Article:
Deposits in Transit
The term deposits in transit refers to cash that has been recorded as received by a company, sent to their bank account, but not yet posted to the account’s statement by the bank. Deposits in transit are typically identified as part of the bank account reconciliation process.
At the end of each accounting period, companies go through a bank statement reconciliation process to understand any differences between the company’s record of cash deposits and withdrawals, and the account statement issued by the bank. Oftentimes, cash will be received by a company, recorded in the general ledger, but not yet shown on the company’s bank statement.
For example, cash may have been received and recorded by a company on December 31. However, due to the time necessary to process the deposit by the bank, this cash will not appear on the company’s December bank statement. The reconciliation process will identify this difference as a deposit in transit.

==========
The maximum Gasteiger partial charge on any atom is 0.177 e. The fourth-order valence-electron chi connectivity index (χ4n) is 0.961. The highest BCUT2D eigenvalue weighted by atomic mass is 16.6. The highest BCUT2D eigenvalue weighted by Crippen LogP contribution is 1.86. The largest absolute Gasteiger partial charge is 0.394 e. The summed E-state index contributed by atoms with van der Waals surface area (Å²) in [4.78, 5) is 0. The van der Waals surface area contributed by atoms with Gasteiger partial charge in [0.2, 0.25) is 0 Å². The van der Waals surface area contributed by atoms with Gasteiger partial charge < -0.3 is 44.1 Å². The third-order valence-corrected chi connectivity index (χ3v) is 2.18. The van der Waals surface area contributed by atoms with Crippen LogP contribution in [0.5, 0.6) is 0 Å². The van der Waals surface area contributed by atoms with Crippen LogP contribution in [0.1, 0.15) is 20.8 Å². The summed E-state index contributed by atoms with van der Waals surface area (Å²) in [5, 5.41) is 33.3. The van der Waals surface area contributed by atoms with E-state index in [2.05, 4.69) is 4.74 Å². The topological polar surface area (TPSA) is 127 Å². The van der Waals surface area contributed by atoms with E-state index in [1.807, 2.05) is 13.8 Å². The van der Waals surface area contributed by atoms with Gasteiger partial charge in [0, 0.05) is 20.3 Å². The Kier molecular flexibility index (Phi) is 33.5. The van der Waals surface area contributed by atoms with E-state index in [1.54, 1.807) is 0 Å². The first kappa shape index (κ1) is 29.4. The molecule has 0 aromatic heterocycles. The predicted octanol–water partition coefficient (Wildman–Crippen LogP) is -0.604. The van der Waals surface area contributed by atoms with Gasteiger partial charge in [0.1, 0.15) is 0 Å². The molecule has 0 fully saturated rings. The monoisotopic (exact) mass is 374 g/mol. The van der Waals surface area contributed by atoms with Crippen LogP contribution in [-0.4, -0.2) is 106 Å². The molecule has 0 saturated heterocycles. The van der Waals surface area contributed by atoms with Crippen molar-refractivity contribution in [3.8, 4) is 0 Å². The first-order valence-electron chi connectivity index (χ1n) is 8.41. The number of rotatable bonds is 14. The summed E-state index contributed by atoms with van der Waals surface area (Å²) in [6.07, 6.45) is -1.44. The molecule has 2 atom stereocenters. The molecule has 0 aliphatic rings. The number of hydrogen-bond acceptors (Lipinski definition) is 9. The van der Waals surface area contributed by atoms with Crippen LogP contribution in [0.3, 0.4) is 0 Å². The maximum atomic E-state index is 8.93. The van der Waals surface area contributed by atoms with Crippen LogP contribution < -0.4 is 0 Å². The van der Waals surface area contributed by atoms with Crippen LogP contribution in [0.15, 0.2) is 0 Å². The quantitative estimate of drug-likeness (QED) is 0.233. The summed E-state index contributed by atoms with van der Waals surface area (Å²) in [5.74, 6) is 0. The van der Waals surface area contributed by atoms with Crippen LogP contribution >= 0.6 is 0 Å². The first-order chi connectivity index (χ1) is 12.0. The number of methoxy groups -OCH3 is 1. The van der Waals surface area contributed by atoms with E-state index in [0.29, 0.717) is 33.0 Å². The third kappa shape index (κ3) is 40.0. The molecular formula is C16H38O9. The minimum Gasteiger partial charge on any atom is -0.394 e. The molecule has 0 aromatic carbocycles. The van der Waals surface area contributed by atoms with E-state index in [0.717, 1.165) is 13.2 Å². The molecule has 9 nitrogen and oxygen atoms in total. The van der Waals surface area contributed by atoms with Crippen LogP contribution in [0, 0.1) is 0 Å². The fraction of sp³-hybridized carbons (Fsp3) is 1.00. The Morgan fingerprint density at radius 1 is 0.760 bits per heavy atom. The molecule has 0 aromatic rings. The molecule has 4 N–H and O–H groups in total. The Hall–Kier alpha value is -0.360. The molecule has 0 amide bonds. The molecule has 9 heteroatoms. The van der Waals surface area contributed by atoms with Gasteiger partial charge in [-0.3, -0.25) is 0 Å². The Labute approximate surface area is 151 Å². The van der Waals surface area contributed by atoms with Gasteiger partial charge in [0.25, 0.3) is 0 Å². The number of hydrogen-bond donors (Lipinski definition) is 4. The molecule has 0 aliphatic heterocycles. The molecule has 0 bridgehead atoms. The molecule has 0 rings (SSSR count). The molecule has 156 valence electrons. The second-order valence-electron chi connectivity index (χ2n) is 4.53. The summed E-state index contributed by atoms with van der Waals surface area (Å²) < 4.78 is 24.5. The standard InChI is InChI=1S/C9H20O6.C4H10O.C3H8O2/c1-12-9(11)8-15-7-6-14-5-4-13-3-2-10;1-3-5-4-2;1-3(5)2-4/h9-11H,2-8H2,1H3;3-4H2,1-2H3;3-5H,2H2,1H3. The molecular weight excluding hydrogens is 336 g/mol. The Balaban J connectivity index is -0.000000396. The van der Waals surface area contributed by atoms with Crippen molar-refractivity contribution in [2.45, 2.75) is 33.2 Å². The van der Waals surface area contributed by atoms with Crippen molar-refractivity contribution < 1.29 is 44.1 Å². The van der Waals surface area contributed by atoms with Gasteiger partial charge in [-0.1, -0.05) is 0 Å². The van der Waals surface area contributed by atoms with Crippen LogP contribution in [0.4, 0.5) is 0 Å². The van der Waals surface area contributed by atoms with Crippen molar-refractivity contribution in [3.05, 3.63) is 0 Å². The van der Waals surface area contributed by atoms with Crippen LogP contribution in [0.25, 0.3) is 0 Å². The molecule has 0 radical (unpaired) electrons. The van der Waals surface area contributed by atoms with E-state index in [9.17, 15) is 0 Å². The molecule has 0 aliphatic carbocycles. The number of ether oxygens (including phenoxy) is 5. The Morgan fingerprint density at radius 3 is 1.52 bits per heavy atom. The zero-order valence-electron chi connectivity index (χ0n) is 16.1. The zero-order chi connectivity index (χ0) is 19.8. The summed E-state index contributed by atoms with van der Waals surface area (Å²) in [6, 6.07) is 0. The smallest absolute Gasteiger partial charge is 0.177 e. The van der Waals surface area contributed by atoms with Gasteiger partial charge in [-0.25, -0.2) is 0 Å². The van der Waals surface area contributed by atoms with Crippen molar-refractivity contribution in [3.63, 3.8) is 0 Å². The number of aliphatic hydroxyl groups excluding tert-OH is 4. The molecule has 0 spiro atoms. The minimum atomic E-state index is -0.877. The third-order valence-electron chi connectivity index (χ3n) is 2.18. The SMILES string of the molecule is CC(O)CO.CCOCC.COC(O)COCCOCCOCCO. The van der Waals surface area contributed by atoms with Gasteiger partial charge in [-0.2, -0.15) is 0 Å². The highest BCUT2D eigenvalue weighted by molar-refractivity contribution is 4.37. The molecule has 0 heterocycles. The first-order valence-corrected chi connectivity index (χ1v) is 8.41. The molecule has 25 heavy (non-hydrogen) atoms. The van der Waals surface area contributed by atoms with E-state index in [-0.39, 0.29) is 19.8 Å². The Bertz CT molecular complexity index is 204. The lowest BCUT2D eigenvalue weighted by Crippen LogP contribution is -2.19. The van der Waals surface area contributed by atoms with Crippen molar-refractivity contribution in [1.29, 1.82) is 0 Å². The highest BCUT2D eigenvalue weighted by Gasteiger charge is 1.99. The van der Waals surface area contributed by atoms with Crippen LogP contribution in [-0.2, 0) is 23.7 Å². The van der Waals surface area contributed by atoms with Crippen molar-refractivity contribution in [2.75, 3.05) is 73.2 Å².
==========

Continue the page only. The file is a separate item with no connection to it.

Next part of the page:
This reconciliation process is part of the accounting cycle, allowing the company to accurately report cash, a current asset, on its balance sheet.
Company A recorded $100,000 in cash deposits made to its general checking account in the month of June. During the May bank statement reconciliation process, Company A determined it had a balance of $6,000 in deposits in transit. The bank statement received by Company A showed total deposits of $102,000 in June. Company A’s deposits in transit at the end of June would be calculated as:
|Deposits in Transit (Starting Balance)||$6,000|
|Add: Cash Deposits||$100,000|
|Less: Total Deposits (Per Bank Statement)||$102,000|
|Deposits in Transit (Ending Balance)||$4,000|